Going forward, this means that Israel’s nuclear deterrent will require not only recognizably secure second-strike forces, but also weapons that could reasonably be used in war. It also implies that any continued Israeli policy of “deliberate ambiguity” could encourage certain erroneous calculations by prospective attackers. On one occasion or another, such an unsystematic policy could lethally undermine Israel’s nuclear deterrent.

In all matters of Israeli nuclear deterrence, it must never be overlooked, in Jerusalem and Tel Aviv, that enemy perceptions will be most important. By keeping its nuclear doctrine and capacity in the “basement,” Israel could unknowingly contribute to an impression among pertinent regional enemies that its nuclear weapons are operationally unusable. In these fully believable circumstances, increasingly recalcitrant enemies, now unconvinced of Israel’s alleged willingness to actively employ its nuclear weapons, could accept the presumed cost-effectiveness of striking first themselves.

For any enemy aggressor, this acceptance could well be an irremediable error. Nonetheless, it could prove equally devastating to Israel. In other words, as a result of specific enemy miscalculations, everyone would lose.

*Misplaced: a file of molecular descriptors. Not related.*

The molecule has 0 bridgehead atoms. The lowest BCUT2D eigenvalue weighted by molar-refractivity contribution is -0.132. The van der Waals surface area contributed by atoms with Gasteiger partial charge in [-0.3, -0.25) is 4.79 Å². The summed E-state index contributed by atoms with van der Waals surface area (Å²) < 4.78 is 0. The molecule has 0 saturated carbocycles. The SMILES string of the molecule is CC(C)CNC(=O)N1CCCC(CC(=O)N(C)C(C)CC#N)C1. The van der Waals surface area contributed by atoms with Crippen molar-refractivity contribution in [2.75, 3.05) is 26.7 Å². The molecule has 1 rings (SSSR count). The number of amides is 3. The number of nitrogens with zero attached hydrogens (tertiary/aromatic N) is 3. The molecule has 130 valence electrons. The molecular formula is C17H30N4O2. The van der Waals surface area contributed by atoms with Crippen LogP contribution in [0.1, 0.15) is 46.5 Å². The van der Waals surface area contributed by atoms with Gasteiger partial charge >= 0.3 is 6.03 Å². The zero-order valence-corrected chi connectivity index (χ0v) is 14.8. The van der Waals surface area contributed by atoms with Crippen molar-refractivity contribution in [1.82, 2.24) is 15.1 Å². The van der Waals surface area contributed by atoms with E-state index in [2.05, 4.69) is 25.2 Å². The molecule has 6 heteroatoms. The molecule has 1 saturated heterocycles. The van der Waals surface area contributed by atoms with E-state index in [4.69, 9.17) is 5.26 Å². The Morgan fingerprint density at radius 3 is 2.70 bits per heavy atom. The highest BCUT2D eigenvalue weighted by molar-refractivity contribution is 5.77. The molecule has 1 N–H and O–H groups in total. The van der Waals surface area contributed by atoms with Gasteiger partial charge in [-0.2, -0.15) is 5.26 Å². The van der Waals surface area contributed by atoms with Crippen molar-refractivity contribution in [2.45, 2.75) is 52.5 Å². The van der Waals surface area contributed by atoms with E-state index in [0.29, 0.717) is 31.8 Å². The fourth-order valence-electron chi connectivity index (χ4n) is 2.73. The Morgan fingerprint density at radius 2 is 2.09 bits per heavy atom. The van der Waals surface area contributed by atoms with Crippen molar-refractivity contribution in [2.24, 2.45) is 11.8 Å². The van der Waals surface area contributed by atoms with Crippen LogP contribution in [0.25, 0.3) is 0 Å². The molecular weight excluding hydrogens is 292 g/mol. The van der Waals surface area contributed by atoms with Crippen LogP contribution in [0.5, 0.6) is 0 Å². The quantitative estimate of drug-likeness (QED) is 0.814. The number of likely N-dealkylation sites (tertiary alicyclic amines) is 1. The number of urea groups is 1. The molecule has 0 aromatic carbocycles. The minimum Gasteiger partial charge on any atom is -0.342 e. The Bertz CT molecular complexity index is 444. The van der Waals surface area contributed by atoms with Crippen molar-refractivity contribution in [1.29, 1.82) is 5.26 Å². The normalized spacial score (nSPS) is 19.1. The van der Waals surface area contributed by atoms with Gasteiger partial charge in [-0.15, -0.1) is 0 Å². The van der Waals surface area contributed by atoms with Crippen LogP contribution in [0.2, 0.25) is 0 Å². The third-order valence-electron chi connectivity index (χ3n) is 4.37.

In tangibly human terms, what precisely would this loss mean? To begin, if aggressor states were correct in rendering just such a calculation, Israel could then be overrun. If these states were incorrect in their reckoning, all states in the region, including Israel, could suffer the corollary consequences of multiple nuclear weapons detonations.

Within the directly affected areas, thermal radiation, nuclear radiation and blast damage could generate unprecedented levels of death and devastation.

For anything new to be born out of such utter destruction, only a gravedigger could wield the forceps.

There is more. A nuclear war would not respect political boundaries. Because of the particular manner in which nuclear explosions behave in the atmosphere, the altitude reached by the mushroom-shaped cloud would depend primarily upon the force of the explosion.